Mexico recovers missing manuscripts from 16th century sold at auction

Mexico City, Sept. 24 (BNA) The Mexican Ministry of Foreign Affairs said it has recovered valuable manuscripts from the 16th century, including some manuscripts related to the conquistador Hernan Cortes, months after a group of academics announced their loss from the National Archives of Mexico, Reuters reported.

Academic investigators said that in an apparently systematic manner, 10 documents were stolen over several years from a collection intended for Curtis and then put up for sale at international auction houses including Swann, Bonhams and Christie’s.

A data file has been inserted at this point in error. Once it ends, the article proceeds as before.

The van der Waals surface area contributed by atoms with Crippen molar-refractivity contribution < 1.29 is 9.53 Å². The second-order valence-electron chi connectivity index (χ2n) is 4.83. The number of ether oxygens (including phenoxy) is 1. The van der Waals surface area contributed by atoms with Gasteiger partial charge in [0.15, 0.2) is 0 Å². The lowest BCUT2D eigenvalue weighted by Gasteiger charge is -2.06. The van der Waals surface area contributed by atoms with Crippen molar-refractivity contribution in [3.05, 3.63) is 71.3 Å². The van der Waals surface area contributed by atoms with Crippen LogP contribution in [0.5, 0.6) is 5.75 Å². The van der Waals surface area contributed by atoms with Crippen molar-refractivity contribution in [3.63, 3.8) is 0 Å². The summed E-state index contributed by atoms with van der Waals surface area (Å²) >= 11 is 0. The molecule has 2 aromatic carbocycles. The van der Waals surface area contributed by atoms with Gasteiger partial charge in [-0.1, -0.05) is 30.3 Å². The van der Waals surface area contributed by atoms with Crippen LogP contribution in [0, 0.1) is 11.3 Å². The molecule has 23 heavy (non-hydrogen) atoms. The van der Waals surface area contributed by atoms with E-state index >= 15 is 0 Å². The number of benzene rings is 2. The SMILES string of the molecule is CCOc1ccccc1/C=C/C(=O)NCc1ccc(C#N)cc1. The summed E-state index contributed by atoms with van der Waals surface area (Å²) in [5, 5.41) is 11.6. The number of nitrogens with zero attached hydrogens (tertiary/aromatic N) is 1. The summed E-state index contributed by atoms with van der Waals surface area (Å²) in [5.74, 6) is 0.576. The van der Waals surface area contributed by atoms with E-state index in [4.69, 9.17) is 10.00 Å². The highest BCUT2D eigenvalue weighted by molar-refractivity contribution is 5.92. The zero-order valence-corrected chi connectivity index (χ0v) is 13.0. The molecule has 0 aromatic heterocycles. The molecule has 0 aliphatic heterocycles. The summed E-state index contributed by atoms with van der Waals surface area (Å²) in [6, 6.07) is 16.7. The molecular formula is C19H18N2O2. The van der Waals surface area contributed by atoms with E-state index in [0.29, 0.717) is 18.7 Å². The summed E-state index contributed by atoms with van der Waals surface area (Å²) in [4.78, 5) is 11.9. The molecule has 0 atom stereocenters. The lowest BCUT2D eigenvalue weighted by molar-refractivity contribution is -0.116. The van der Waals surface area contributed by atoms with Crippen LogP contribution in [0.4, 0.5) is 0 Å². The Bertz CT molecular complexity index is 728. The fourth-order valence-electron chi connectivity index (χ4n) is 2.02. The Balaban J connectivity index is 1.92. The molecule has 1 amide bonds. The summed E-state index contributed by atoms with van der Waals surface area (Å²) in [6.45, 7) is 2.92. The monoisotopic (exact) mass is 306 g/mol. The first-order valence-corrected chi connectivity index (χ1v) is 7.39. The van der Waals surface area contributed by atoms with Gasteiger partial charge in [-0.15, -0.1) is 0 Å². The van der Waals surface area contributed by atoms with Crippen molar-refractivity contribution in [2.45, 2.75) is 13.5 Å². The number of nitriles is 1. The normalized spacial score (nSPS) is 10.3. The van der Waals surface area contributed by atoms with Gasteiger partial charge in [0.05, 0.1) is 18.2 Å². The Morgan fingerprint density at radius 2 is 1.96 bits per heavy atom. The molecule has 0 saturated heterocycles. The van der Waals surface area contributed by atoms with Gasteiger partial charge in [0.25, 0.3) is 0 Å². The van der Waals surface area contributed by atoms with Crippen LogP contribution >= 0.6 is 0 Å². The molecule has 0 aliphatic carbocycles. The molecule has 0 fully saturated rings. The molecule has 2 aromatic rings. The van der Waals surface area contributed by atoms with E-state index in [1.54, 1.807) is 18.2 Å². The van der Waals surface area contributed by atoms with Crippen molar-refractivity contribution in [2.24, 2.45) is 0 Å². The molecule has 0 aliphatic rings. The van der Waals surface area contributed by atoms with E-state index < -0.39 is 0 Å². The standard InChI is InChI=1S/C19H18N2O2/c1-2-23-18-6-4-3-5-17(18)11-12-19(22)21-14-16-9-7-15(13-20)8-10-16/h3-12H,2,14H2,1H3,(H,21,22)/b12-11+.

Mexican Foreign Minister Marcelo Ebrard said on Twitter that US investigators and the New York attorney general’s office had recovered the documents.

Among the recovered manuscripts is a document from 1521 that reveals the political machinations of Cortés, who led the Spanish army that together with his local allies overthrew the Aztec Empire.

The academics said documents related to Curtis were in high demand, and nine more such papers were sold in US galleries, fetching tens of thousands of dollars.

The investigation team found the manuscripts by matching images posted online by auction houses with images from the investigation in Mexico’s National Archives.

The academics who tracked down the documents consisted of Michel Ojdek and Sebastian van Doesburg of the National Autonomous University of Mexico, Rodrigo Martinez at the National Institute of Anthropology (INAH) and Maria del Carmen Martinez at the University of Valladolid, Spain.


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